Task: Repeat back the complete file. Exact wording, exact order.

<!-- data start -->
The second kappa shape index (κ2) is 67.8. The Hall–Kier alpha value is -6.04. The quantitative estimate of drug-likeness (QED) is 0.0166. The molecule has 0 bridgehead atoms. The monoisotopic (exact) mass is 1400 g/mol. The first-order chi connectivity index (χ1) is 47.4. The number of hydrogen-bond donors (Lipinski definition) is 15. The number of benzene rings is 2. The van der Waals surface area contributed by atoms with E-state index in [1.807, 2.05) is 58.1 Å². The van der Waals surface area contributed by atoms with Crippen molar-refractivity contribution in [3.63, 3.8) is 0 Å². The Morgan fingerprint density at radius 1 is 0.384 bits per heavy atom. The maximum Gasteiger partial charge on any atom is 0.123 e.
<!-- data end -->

The second kappa shape index (κ2) is 67.8. The Hall–Kier alpha value is -6.04. The quantitative estimate of drug-likeness (QED) is 0.0166. The molecule has 0 bridgehead atoms. The monoisotopic (exact) mass is 1400 g/mol. The first-order chi connectivity index (χ1) is 47.4. The number of hydrogen-bond donors (Lipinski definition) is 15. The number of benzene rings is 2. The van der Waals surface area contributed by atoms with E-state index in [1.807, 2.05) is 58.1 Å². The van der Waals surface area contributed by atoms with Crippen molar-refractivity contribution in [3.63, 3.8) is 0 Å². The Morgan fingerprint density at radius 1 is 0.384 bits per heavy atom. The maximum Gasteiger partial charge on any atom is 0.123 e.